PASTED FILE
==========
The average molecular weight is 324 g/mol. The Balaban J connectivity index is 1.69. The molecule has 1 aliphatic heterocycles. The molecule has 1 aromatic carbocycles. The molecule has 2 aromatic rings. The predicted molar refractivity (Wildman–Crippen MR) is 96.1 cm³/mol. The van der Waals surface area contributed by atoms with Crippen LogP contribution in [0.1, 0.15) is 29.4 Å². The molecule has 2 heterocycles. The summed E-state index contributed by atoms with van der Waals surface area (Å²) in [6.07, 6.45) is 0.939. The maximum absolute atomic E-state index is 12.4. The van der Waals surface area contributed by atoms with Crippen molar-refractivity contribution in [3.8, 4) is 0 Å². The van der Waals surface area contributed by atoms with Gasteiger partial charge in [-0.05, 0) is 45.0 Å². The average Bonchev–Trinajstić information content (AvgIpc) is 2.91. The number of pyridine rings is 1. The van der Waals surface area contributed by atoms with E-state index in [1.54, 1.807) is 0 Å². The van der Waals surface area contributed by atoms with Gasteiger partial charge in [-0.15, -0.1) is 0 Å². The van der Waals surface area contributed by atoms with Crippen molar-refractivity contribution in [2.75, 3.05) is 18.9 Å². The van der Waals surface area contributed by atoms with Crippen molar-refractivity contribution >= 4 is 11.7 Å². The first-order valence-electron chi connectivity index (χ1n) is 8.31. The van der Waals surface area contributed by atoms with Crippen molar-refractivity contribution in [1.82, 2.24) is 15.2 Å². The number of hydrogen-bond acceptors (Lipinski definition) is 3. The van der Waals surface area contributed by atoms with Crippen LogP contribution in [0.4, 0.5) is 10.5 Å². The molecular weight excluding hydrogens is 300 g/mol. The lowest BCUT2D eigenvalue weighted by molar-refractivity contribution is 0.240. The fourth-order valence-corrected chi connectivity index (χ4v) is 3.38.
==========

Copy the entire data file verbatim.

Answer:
The average molecular weight is 324 g/mol. The Balaban J connectivity index is 1.69. The molecule has 1 aliphatic heterocycles. The molecule has 1 aromatic carbocycles. The molecule has 2 aromatic rings. The predicted molar refractivity (Wildman–Crippen MR) is 96.1 cm³/mol. The van der Waals surface area contributed by atoms with Crippen LogP contribution in [0.1, 0.15) is 29.4 Å². The molecule has 2 heterocycles. The summed E-state index contributed by atoms with van der Waals surface area (Å²) in [6.07, 6.45) is 0.939. The maximum absolute atomic E-state index is 12.4. The van der Waals surface area contributed by atoms with Crippen molar-refractivity contribution in [3.8, 4) is 0 Å². The van der Waals surface area contributed by atoms with Gasteiger partial charge in [-0.05, 0) is 45.0 Å². The average Bonchev–Trinajstić information content (AvgIpc) is 2.91. The number of pyridine rings is 1. The van der Waals surface area contributed by atoms with E-state index in [1.54, 1.807) is 0 Å². The van der Waals surface area contributed by atoms with Gasteiger partial charge in [-0.15, -0.1) is 0 Å². The van der Waals surface area contributed by atoms with Crippen molar-refractivity contribution in [2.75, 3.05) is 18.9 Å². The van der Waals surface area contributed by atoms with Crippen molar-refractivity contribution >= 4 is 11.7 Å². The first-order valence-electron chi connectivity index (χ1n) is 8.31. The van der Waals surface area contributed by atoms with Crippen molar-refractivity contribution in [1.82, 2.24) is 15.2 Å². The number of hydrogen-bond acceptors (Lipinski definition) is 3. The van der Waals surface area contributed by atoms with Crippen LogP contribution in [0.4, 0.5) is 10.5 Å². The molecular weight excluding hydrogens is 300 g/mol. The lowest BCUT2D eigenvalue weighted by molar-refractivity contribution is 0.240. The fourth-order valence-corrected chi connectivity index (χ4v) is 3.38.